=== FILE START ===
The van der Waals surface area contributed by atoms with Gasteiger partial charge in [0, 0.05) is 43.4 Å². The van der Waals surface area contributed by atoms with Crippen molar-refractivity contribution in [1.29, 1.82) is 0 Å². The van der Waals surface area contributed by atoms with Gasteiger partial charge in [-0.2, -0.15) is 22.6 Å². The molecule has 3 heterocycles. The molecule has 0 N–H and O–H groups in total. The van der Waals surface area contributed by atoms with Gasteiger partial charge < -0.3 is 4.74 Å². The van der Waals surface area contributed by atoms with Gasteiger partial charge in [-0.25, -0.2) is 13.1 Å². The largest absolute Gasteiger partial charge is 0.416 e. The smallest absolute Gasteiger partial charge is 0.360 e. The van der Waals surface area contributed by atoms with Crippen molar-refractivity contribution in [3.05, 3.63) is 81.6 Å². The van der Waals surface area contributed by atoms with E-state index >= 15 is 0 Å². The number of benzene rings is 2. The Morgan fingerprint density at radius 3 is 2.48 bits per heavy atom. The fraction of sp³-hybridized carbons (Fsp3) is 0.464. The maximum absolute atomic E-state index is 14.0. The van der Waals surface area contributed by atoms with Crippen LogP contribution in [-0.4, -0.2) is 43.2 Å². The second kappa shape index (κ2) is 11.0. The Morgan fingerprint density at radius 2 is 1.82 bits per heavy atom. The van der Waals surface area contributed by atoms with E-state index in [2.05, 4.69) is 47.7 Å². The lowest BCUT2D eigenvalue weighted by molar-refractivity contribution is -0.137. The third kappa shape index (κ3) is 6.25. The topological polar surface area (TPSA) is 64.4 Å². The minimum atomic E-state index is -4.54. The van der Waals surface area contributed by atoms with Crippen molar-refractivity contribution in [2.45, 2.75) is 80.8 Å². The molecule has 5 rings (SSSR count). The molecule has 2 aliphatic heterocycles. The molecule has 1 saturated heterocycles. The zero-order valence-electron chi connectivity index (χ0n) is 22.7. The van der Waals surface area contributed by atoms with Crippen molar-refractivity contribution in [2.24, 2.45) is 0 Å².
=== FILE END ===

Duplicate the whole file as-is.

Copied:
The van der Waals surface area contributed by atoms with Gasteiger partial charge in [0, 0.05) is 43.4 Å². The van der Waals surface area contributed by atoms with Crippen molar-refractivity contribution in [1.29, 1.82) is 0 Å². The van der Waals surface area contributed by atoms with Gasteiger partial charge in [-0.2, -0.15) is 22.6 Å². The molecule has 3 heterocycles. The molecule has 0 N–H and O–H groups in total. The van der Waals surface area contributed by atoms with Gasteiger partial charge < -0.3 is 4.74 Å². The van der Waals surface area contributed by atoms with Gasteiger partial charge in [-0.25, -0.2) is 13.1 Å². The largest absolute Gasteiger partial charge is 0.416 e. The smallest absolute Gasteiger partial charge is 0.360 e. The van der Waals surface area contributed by atoms with Crippen molar-refractivity contribution in [3.05, 3.63) is 81.6 Å². The van der Waals surface area contributed by atoms with E-state index >= 15 is 0 Å². The number of benzene rings is 2. The Morgan fingerprint density at radius 3 is 2.48 bits per heavy atom. The fraction of sp³-hybridized carbons (Fsp3) is 0.464. The maximum absolute atomic E-state index is 14.0. The van der Waals surface area contributed by atoms with Crippen LogP contribution in [-0.4, -0.2) is 43.2 Å². The second kappa shape index (κ2) is 11.0. The Morgan fingerprint density at radius 2 is 1.82 bits per heavy atom. The van der Waals surface area contributed by atoms with E-state index in [2.05, 4.69) is 47.7 Å². The lowest BCUT2D eigenvalue weighted by molar-refractivity contribution is -0.137. The third kappa shape index (κ3) is 6.25. The topological polar surface area (TPSA) is 64.4 Å². The minimum atomic E-state index is -4.54. The van der Waals surface area contributed by atoms with Crippen molar-refractivity contribution in [2.45, 2.75) is 80.8 Å². The molecule has 5 rings (SSSR count). The molecule has 2 aliphatic heterocycles. The molecule has 1 saturated heterocycles. The zero-order valence-electron chi connectivity index (χ0n) is 22.7. The van der Waals surface area contributed by atoms with Crippen molar-refractivity contribution in [2.24, 2.45) is 0 Å².